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To quote the iconic jazz bandleader and composer Paul Whiteman, “Jazz came to America three hundred years ago, wrapped in chains.”
It would be hard to find someone to disagree with this historical outlook. A good number of our musical traditions here in the New World are imported from Africa, brought to the cotton in the mouths and hands of slaves. And if jazz has its roots there — and it certainly does — that means its close siblings are gospel and the blues.
Like any genre of music, blues has many sub-genres and idiosyncrasies. One of these peculiarities, although it went on to become quite influential, was “blues shouting.”
If you’ve ever been to a lively church (I live in the South, they’re a dime a dozen around here) you’ll find that music is often the centerpiece of the experience. Music helps convey that communal sense of joy and ecstasy of being saved by the religious deities. And that was no less true hundreds of years ago, when most slaves were no doubt too poor to obtain decent instruments. Parishioners would use their whole bodies as instruments, and their voices “like trumpets.” Clapping, stomping, and dancing, their voices would rise above the rhythm, baring their souls to their God.
This was also before the microphone was invented.
In the days prior to amplified sound, auditory projection was a sheer necessity. The gospel singer soloist needed to be heard above the choir, above the din of the congregation, and above the stomping and shouting. This technique was even passed on to some of the great gospel singers of the 20th century — Mahalia Jackson, Aretha Franklin and many others — whose voices could soar above the music with exceptional power.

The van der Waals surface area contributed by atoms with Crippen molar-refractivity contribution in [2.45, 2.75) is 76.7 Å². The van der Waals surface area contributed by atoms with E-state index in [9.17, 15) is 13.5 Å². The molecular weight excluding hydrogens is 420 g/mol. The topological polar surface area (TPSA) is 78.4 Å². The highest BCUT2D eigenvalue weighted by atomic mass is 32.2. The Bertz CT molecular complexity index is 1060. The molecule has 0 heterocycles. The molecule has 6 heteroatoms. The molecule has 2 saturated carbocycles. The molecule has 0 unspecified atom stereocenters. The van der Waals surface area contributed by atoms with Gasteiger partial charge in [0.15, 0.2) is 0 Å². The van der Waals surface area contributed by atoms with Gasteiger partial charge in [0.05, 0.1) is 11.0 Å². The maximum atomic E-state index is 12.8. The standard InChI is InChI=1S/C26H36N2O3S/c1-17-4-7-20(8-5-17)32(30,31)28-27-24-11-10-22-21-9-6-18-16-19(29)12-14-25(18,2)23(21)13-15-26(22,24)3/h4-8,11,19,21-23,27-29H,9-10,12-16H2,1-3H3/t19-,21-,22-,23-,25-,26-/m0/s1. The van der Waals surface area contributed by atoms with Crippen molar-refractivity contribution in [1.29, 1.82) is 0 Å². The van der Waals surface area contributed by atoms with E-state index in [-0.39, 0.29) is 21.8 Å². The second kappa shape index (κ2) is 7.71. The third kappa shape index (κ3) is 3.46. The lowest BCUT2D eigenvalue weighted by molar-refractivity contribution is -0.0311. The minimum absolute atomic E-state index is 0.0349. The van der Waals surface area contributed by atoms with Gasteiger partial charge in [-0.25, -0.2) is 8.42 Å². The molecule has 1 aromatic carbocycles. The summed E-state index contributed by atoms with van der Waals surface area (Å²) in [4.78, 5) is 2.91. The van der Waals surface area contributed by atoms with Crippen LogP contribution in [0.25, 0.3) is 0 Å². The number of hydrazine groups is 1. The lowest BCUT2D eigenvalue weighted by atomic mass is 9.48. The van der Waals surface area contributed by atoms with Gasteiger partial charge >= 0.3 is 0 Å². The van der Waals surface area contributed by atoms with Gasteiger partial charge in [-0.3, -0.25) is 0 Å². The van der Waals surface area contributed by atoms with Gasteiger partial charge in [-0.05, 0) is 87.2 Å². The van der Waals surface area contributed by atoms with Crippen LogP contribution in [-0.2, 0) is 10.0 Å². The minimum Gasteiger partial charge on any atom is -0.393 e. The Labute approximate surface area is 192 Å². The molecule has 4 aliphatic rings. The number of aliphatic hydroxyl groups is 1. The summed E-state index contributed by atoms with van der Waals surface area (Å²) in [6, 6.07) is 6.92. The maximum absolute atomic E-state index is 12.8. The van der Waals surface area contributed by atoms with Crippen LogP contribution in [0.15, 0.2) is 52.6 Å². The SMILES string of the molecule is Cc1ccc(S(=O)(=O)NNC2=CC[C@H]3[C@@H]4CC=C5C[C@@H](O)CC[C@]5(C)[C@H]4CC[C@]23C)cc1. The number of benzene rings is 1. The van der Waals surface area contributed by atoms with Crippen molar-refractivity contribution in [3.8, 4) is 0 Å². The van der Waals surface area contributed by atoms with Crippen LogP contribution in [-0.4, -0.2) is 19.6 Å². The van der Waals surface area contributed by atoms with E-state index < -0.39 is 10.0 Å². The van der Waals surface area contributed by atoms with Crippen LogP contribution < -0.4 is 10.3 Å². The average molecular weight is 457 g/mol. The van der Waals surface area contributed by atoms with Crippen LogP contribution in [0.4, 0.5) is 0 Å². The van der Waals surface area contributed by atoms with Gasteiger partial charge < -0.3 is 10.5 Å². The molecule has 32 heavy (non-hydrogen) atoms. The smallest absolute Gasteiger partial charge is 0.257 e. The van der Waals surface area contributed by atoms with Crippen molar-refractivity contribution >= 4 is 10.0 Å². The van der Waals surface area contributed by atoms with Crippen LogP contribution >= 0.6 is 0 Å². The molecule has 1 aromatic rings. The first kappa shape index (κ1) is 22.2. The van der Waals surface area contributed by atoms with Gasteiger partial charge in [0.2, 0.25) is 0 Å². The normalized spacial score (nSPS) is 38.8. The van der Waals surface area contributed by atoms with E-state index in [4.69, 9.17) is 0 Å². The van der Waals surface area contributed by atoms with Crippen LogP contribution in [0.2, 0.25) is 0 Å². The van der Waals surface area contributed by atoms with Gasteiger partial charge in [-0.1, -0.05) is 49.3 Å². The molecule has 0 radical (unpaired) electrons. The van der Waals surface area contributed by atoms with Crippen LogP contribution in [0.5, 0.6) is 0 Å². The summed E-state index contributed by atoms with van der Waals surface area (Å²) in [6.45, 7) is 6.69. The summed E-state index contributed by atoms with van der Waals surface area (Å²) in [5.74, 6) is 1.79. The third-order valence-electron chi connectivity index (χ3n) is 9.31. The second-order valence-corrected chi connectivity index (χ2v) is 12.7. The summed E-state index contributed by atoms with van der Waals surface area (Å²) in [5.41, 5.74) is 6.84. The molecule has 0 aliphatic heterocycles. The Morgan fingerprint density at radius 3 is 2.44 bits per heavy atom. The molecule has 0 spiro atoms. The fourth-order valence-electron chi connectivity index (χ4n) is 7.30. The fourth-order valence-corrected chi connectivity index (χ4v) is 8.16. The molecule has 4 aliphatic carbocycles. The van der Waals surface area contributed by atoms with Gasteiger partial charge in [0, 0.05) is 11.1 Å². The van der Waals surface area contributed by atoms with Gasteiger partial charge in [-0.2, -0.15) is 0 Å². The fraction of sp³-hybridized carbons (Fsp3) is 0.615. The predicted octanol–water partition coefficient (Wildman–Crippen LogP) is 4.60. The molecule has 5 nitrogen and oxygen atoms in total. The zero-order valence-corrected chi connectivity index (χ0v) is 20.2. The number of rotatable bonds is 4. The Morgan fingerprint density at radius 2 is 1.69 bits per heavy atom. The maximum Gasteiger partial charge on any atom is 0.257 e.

To many, blues is the other side of gospel; along with jazz, they originate from the same harsh lived experiences. They just express themselves differently. It should be no surprise then, since the three genres share so much in common, that we find a similar technique of singing as well as performing in blues music.
Blues shouting is similar to that of those gospel singers trying to be heard over a choir or congregation. Blues frontmen had to use the full strength of their voices to be heard over the band, often a loud and wailing brass ensemble, and wild audiences; almost like underground nightlife opera singers.
More than just a simple curiosity however, blues shouting has been seen by some as a kind of bridge between blues and jazz, and that which directly led to the eventual creation of rock ‘n’ roll. In fact, Big Joe Turner — arguably one of the most prominent of blues shouters, alongside cohorts Jimmy Rushing, Walter Brown, Eddie “Cleanhead” Vinson, Wynonie Harris, and H-Bomb Ferguson — has been said to have directly helped create rock ‘n’ roll.
Turner was at the forefront of speeding up blues music during the 1930s and ’40s, and easily slid between the genres of blues, R&B, swing, and rock ‘n’ roll. Several of the songs he cut that were massive hits on African-American radio stations were later covered by white artists and turned into mainstream hits. One such hit, “Shake, Rattle & Roll,” would later become a milestone hit for Bill Haley and His Comets.
Many historians look back at Turner’s original recording as an important inflection point in rock history. And Turner’s influence on Haley, whose hit “Rock Around the Clock” helped popularize the genre, is clear. Turner’s arrangement is largely left untouched (Haley’s version is perhaps a bit faster), though some lyrics are sanitized to appeal to a white audience.
So why has blues shouting gone by the wayside? Largely, it was a product of its own time — the comparably poor quality of microphones, blues live room acoustics, the way that live performances tended to include a performative, sometimes comedic stage element, etc. — all contributed to why shouting the blues was necessary back then and less so now.
But I’m sure at some point, some artist or song will come along and bring the style to notoriety again. Until then, we’ve got some great records to listen back to.
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